May 21, 2015 - 11:12 am
In the Internet age, health information is only a click (or Google search) away. This ease of access to research studies, medical websites and health articles has both negative and positive consequences, bringing answers as well as anxiety.
Searching for possible causes of physical symptoms can be disastrous, causing fear and convincing people they have a rare illness, as Silje Lier, a communication adviser for the U.S. Department of Health and Human Services noted in a recent blog post.
WebMD, for example, is mocked often for the frequency at which cancer appears in its symptom tracker tool. One cartoon shows the website embodied as a doctor telling people with a broken arm, a paper cut and a sword wound that they all could be suffering from the disease.
And yet, likely because its convenient, people continue to turn to the Internet when they’re looking for medical answers. Pew Research Center has found that 72 percent of Internet users have looked for health information online, and that 35 percent of U.S. adults have gone online “specifically to try to figure out what medical condition they or someone else might have.”
Additionally, a recent survey from the Public Religion Research Institute found that 43 percent of millennials look online for information about sexual health, making the resource only 2 percent less popular than medical professionals, Deseret News National reported.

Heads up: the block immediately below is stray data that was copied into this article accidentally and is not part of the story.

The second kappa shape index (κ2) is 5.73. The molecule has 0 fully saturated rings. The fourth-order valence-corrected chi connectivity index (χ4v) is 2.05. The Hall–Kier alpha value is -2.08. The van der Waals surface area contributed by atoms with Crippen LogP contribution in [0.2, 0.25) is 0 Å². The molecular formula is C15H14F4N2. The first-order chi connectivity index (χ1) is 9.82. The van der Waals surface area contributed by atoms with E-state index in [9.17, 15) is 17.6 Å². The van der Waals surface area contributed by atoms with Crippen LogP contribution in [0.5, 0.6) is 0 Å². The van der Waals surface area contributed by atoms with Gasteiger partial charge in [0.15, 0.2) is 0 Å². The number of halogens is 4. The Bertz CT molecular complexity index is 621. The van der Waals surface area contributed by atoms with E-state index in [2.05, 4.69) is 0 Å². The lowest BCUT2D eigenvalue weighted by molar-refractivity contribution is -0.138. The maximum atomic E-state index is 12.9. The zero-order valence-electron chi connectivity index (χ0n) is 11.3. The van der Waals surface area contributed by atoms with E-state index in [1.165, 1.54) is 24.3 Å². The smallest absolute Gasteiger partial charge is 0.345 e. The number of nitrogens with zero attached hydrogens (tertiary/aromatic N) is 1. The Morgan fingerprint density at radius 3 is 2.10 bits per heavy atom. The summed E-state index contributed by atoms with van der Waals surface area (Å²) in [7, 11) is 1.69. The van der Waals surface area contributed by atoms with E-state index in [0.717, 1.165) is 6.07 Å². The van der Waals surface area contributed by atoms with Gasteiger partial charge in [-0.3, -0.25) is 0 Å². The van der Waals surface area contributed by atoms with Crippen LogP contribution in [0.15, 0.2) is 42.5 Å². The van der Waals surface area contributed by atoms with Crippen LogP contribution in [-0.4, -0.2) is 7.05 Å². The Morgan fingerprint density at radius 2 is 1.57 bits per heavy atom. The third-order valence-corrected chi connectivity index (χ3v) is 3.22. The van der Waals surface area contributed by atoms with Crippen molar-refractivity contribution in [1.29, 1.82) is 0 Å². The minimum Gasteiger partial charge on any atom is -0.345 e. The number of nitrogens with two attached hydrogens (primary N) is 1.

HHS, like many health care organizations and professionals, wants to turn the Internet into a force for good for the medical community. Its new video, called “Do you suffer from WIMS (web-induced medical stress)?,” illustrates how even the simple act of reading about sitting for too many hours a day can quickly escalate into hysteria, and offers the HHS-run website www.healthfinder.gov as an antidote to ongoing confusion.
“Health information doesn’t have to be confusing or scary,” the video explains.
Healthfinder.gov collects health news, advice from doctors, tips on being healthy and recommendations for preventative care like flu shots all in one place. But it’s not the only place people can turn to for valuable health information, Lier wrote.
He said a trustworthy website should have four key characteristics: the organization sponsoring the resource should be clearly identified, the date of publication should be noted, privacy protections should be in place and there should be a number to call for more information.”If a health website doesn’t tell you these things, go somewhere else that does get you the health information you need,” Lier said.